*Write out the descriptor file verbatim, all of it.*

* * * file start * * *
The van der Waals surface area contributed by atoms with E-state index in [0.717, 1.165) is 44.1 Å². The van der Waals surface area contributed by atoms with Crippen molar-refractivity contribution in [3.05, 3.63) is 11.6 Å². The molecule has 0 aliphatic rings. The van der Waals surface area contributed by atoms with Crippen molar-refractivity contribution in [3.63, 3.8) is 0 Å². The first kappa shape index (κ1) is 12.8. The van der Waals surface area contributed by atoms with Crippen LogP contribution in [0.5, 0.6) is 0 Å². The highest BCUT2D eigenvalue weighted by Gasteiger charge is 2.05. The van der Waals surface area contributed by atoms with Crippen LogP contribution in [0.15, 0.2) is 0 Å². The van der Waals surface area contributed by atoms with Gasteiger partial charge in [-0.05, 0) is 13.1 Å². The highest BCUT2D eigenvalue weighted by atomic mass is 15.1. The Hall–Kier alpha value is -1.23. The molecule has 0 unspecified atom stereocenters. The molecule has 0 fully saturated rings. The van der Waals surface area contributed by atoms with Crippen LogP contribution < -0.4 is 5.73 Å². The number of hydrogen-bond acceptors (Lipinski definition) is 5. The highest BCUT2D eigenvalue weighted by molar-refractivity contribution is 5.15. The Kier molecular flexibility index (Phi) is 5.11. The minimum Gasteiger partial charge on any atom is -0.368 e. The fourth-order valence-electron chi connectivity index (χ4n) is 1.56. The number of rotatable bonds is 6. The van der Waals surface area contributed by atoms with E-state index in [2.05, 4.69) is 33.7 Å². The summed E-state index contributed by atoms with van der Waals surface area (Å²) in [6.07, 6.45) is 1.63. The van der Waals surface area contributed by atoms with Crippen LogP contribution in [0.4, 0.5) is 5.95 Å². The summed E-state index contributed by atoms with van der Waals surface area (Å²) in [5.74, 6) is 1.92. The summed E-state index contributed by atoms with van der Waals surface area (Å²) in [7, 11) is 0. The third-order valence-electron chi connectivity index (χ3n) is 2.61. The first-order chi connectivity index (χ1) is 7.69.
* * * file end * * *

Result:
The van der Waals surface area contributed by atoms with E-state index in [0.717, 1.165) is 44.1 Å². The van der Waals surface area contributed by atoms with Crippen molar-refractivity contribution in [3.05, 3.63) is 11.6 Å². The molecule has 0 aliphatic rings. The van der Waals surface area contributed by atoms with Crippen molar-refractivity contribution in [3.63, 3.8) is 0 Å². The first kappa shape index (κ1) is 12.8. The van der Waals surface area contributed by atoms with Crippen LogP contribution in [0.5, 0.6) is 0 Å². The highest BCUT2D eigenvalue weighted by Gasteiger charge is 2.05. The van der Waals surface area contributed by atoms with Crippen LogP contribution in [0.15, 0.2) is 0 Å². The van der Waals surface area contributed by atoms with Gasteiger partial charge in [-0.05, 0) is 13.1 Å². The highest BCUT2D eigenvalue weighted by atomic mass is 15.1. The Hall–Kier alpha value is -1.23. The molecule has 0 unspecified atom stereocenters. The molecule has 0 fully saturated rings. The van der Waals surface area contributed by atoms with Crippen LogP contribution < -0.4 is 5.73 Å². The number of hydrogen-bond acceptors (Lipinski definition) is 5. The highest BCUT2D eigenvalue weighted by molar-refractivity contribution is 5.15. The Kier molecular flexibility index (Phi) is 5.11. The minimum Gasteiger partial charge on any atom is -0.368 e. The fourth-order valence-electron chi connectivity index (χ4n) is 1.56. The number of rotatable bonds is 6. The van der Waals surface area contributed by atoms with E-state index in [2.05, 4.69) is 33.7 Å². The summed E-state index contributed by atoms with van der Waals surface area (Å²) in [6.07, 6.45) is 1.63. The van der Waals surface area contributed by atoms with Crippen LogP contribution in [0.4, 0.5) is 5.95 Å². The summed E-state index contributed by atoms with van der Waals surface area (Å²) in [5.74, 6) is 1.92. The summed E-state index contributed by atoms with van der Waals surface area (Å²) in [7, 11) is 0. The third-order valence-electron chi connectivity index (χ3n) is 2.61. The first-order chi connectivity index (χ1) is 7.69.